The consensus of RT sequences of each family was inferred by using the jatropha genome database ( To estimate relative copy numbers of the ten copia-type families of jatropha, a BLAST searching of the jatropha genome database was performed using the consensus RT sequences. Three families, Jc1, 5, and 9, showed the highest hit numbers: 161, 166, and 128, respectively (Figure 2). Our data indicated that these three families have higher copy numbers in the jatropha genome than other families. In contrast, Jc8 and Jc10 showed low hit numbers, 7 and 3, implying their low copy numbers in the genome of jatropha. The hit number of Jc3 was relatively small, whereas this family had the highest number of isolated RT sequences by PCR (Figure 1). This observation might be owing to the presence of amplification bias in PCR using degenerate primers, as described above.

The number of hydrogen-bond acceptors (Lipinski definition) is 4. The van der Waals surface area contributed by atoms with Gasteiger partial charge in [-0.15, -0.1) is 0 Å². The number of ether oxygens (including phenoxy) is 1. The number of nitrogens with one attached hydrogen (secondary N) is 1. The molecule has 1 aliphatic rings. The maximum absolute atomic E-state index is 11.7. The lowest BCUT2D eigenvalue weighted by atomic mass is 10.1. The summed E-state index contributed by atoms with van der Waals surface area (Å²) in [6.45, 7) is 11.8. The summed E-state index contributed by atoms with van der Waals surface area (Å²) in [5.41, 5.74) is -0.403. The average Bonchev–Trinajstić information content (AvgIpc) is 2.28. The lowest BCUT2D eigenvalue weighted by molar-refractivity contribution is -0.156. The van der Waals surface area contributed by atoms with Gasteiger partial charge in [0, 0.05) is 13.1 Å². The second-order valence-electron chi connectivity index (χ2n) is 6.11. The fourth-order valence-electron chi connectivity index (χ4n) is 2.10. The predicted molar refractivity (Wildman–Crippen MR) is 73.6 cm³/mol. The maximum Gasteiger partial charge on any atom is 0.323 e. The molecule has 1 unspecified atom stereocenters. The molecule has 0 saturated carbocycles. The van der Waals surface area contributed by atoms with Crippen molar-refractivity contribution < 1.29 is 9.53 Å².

Figure 2

Relative frequency of isolated copia -type RT families in the genome of J. curcas . Hit numbers of BLAST search (E<e-20) of the Jatropha Genome Database using the consensus RT sequences as queries were shown.

Characterization of the copia-type families of jatropha